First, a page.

For the first time, researchers have found evidence that underwater ecosystems have pollinators that perform the same task as bees on land.

Just like their terrestrial cousins, grasses under the sea shed pollen to sexually reproduce. Until now, biologists assumed the marine plants relied on water alone to spread their genes far and wide. But the discovery of pollen-carrying 'bees of the sea' has changed all of that.

Over several years from 2009 to 2012, researchers from the National Autonomous University of Mexico filmed the spring nocturnal wanderings of crustaceans among beds of turtle seagrass, Thalassia testudinum.

Looking through the videos, they spotted more invertebrates visiting male pollen-bearing flowers than those that lacked pollen – just like bees hovering around pollen-producing plants on land.

"We saw all of these animals coming in, and then we saw some of them carrying pollen," lead researcher Brigitta van Tussenbroek told New Scientist

The concept was so new, they invented a new term to describe it: zoobenthophilous pollination. Before that, researchers had never predicted that animals were involved in pollinating marine plants. 

Wondering if the invertebrates were actually pollinating the seagrasses, or just feeding on it, van Tussenbroek and her team added an assortment of tiny crustaceans to an aquarium of turtle-grass.

In minutes, pollen had appeared on the female flowers, compared with no transfer in the control tank that didn't have crustaceans in it. The take home message was clear: tiny crustaceans were carrying pollen from flower to flower, helping to fertilise them. In the wild, they think this happens in addition to pollination via water currents.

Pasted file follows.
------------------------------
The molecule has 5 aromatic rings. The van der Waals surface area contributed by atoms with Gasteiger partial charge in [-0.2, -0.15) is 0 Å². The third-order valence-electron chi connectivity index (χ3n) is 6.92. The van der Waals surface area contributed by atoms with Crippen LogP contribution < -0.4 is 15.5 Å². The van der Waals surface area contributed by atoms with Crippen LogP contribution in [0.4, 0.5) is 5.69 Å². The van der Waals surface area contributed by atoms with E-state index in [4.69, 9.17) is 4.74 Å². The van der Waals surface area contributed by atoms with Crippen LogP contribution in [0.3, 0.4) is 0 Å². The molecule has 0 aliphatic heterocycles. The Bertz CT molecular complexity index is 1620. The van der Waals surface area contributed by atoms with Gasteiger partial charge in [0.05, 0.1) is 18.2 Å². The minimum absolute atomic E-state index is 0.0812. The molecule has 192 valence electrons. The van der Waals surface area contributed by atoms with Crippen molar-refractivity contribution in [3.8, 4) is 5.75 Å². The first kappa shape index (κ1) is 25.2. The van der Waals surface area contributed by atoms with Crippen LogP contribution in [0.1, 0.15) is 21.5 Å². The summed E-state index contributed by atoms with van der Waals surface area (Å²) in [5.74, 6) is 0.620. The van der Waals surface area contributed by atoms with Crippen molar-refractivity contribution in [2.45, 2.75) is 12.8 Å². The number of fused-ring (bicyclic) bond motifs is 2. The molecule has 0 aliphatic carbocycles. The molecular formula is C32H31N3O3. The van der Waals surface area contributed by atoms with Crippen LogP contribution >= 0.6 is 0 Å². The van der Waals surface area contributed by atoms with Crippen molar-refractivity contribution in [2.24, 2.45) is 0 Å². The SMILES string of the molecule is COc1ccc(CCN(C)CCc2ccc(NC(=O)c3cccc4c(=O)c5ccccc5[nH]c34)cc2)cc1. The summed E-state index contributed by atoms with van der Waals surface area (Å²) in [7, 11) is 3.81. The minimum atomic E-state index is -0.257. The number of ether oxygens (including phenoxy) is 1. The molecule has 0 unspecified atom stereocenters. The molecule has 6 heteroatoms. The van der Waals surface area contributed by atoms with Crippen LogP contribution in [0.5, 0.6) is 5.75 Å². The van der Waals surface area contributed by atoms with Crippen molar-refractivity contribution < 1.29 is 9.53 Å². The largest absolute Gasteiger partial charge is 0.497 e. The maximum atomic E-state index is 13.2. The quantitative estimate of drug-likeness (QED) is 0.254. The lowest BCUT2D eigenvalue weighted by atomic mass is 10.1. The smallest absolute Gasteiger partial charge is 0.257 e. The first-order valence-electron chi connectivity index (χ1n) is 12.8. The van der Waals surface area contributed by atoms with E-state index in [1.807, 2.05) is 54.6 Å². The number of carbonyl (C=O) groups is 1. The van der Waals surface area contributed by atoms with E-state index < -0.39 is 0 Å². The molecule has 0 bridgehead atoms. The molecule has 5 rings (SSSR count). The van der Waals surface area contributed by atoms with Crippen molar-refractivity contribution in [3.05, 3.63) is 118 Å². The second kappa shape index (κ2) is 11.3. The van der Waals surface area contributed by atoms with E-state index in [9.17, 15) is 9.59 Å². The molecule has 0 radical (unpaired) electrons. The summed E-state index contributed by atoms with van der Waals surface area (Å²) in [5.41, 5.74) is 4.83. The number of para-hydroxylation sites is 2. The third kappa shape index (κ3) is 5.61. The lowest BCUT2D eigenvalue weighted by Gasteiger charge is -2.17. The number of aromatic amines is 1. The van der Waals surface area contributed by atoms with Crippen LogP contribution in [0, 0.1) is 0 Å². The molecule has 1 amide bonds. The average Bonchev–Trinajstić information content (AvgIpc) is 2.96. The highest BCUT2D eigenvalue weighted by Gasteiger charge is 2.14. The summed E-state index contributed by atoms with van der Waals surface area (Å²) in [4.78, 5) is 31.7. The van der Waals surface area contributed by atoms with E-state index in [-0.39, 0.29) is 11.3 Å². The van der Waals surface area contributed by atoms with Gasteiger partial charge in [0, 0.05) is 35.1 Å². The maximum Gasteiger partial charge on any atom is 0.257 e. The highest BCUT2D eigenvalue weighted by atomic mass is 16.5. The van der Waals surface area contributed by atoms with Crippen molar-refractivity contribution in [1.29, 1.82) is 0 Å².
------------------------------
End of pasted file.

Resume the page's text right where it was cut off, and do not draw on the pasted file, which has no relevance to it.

So what's going on here? It's likely that the animals are attracted to the sticky pollen made by the male flowers of seagrass, rather than having any charitable incentive. Gorging on their meal, pollen clings to the crustaceans' bodies, where it is transferred to other flowers as they continue to feed, just like bees.

So far, the researchers have only shown this relationship with turtle-grass, which have large flowers. It's yet to be seen if the other 60-odd species of seagrass also rely on 'sea bees' to carry their pollen.

Kelly Darnell from the non-profit research group The Water Institute of the Gulf told New Scientist:

"That pollination by animals can occur adds an entirely new level of complexity to the system, and describes a very interesting plant-animal interaction that hasn't really fully been described before."

It's no secret that coastal meadows of seagrass are immensely important ecosystems. Not only do they support diverse communities of animal, from tiny crustaceans to large marine mammals like the dour-faced dugong, but their roots also hold onto sediment and prevent erosion. 

Given it takes two hectares of tropical forest to match the carbon contained within a single hectare of seagrass, ecologists are now recognising the significance of their 'blue carbon' reserves.

Unfortunately, hidden beneath the waves, our blue ecosystems are often overlooked. Knowing how communities of plants and animal interact in our coastal environments will be important if we're to have a good shot at protecting them. 

This research was recently published in the journal Nature Communications.